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  • #12
    Senior Coder xelawho's Avatar
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    it would seem to me that you can just count how many elements of that name are checked and if it's more than none, submit the form...
    Code:
    <script type="text/javascript">
    $("form").submit(function() {
    	if($("[name='myoptions']:checked", this).length > 0){ 
    	return true; 
    	} else{
    	document.getElementById("errormessage").innerHTML="Please choose one option.<br /><br />";
        return false;
    	}
    });
    </script>

  • #13
    Master Coder felgall's Avatar
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    Quote Originally Posted by iBall View Post
    Then I would do what I suggested in post 5

    Code:
            
           <script type="text/javascript">
                function isRadButtonChecked(radBtnName){
                    var isBtnChecked = false;
                    var radBtnsO = document.getElementsByName(radBtnName);
                    for(i=0; i<radBtnsO.length; i++){
                        if(radBtnsO[i].checked){
                            isBtnChecked = true;
                            i = radBtnsO.length;  //exit loop, no need to check rest of buttons
                        }
                    }
                    return isBtnChecked;
                }
            </script>
    The only other thing that you can do to improve on that is to reverse the order in which you process the loop so that you don't need to calculate adBtnsO.length each and every time around the loop. Not that you'd notice the small amount of extra time that extra calculation takes but the code is no harder to write and understand if you start from length - 1 and go to 0 instead of the other way around.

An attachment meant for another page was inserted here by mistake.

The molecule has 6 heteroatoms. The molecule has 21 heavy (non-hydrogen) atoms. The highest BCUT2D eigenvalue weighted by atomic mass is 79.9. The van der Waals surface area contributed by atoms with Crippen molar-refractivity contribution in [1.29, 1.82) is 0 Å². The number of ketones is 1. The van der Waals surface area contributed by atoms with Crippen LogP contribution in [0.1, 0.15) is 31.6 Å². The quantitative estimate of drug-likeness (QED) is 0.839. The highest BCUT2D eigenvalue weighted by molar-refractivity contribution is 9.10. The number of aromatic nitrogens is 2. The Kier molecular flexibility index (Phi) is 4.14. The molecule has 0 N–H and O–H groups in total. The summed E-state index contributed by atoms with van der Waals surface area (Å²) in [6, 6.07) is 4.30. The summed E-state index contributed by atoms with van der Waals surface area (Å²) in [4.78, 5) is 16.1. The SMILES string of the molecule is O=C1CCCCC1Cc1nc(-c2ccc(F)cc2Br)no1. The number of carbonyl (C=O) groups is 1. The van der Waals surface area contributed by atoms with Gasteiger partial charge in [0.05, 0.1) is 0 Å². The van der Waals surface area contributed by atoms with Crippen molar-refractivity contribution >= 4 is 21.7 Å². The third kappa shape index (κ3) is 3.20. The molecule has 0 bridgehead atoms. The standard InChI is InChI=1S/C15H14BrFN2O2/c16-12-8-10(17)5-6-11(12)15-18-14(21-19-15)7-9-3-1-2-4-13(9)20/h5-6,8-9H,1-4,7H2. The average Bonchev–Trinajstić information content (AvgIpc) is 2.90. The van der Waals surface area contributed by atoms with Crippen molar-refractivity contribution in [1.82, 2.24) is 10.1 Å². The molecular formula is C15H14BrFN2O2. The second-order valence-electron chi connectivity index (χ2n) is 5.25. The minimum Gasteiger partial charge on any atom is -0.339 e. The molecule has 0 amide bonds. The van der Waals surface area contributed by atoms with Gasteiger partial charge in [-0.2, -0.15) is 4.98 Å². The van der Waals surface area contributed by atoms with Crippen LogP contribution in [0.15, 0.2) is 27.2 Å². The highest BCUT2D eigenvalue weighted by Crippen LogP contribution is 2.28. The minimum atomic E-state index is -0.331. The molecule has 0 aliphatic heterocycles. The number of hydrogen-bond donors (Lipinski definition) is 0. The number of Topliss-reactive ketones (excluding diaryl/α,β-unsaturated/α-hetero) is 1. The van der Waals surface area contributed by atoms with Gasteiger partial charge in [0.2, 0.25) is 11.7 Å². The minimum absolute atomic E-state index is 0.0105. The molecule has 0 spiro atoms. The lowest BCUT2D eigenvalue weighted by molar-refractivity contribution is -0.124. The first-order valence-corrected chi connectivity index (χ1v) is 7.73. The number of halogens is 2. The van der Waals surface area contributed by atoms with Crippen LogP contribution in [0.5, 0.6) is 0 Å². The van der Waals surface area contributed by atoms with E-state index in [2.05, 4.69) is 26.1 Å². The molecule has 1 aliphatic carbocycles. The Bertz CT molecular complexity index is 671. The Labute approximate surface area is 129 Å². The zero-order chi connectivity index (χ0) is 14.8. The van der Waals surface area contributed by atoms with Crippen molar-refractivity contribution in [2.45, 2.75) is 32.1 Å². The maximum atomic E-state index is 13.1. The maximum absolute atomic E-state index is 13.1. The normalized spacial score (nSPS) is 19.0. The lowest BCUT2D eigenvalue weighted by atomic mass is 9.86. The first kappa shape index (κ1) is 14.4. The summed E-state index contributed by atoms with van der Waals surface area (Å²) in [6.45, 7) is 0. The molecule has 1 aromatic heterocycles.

Stephen
    Learn Modern JavaScript - http://javascriptexample.net/
    Helping others to solve their computer problem at http://www.felgall.com/

    Don't forget to start your JavaScript code with "use strict"; which makes it easier to find errors in your code.

  • #14
    Master Coder felgall's Avatar
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    Quote Originally Posted by iBall View Post
    yep, that's true. But in terms of readability and slightly less code I prefer to count up, as it seems most people do.

    I suppose you could, as another option, also just do

    Code:
    var len = myArray.length;
    
    for(i=0; i < len; i++).................
    Agreed. Some people even combine that into one line as:

    Code:
    for (i = 0, len = myArray.length; i < len; i++)
    I think that about covers all the alternatives. These two are slightly less efficient than the count down because they have one extra statement to run while the original variant is slightly less efficient than these because it has to implicitly run that extra statement each time around the loop - not that the differences are big enough to measure unless you run the code millions of times.

    They'd all be identical if JavaScript were a compiled language as the compiler would work out the most efficient variant.

    Which of the four variants you use in this particular situation doesn't really matter since the same result is obtained whichever way around the loop you go - it simply demonstrates that there are several ways to do even simple things in JavaScript. There are situations where processing in reverse order can result in much simpler code though (such as looping over elements in the web page deleting some of them as you go) so it is worthwhile keeping the alternatives in mind.
    Stephen
    Learn Modern JavaScript - http://javascriptexample.net/
    Helping others to solve their computer problem at http://www.felgall.com/

    Don't forget to start your JavaScript code with "use strict"; which makes it easier to find errors in your code.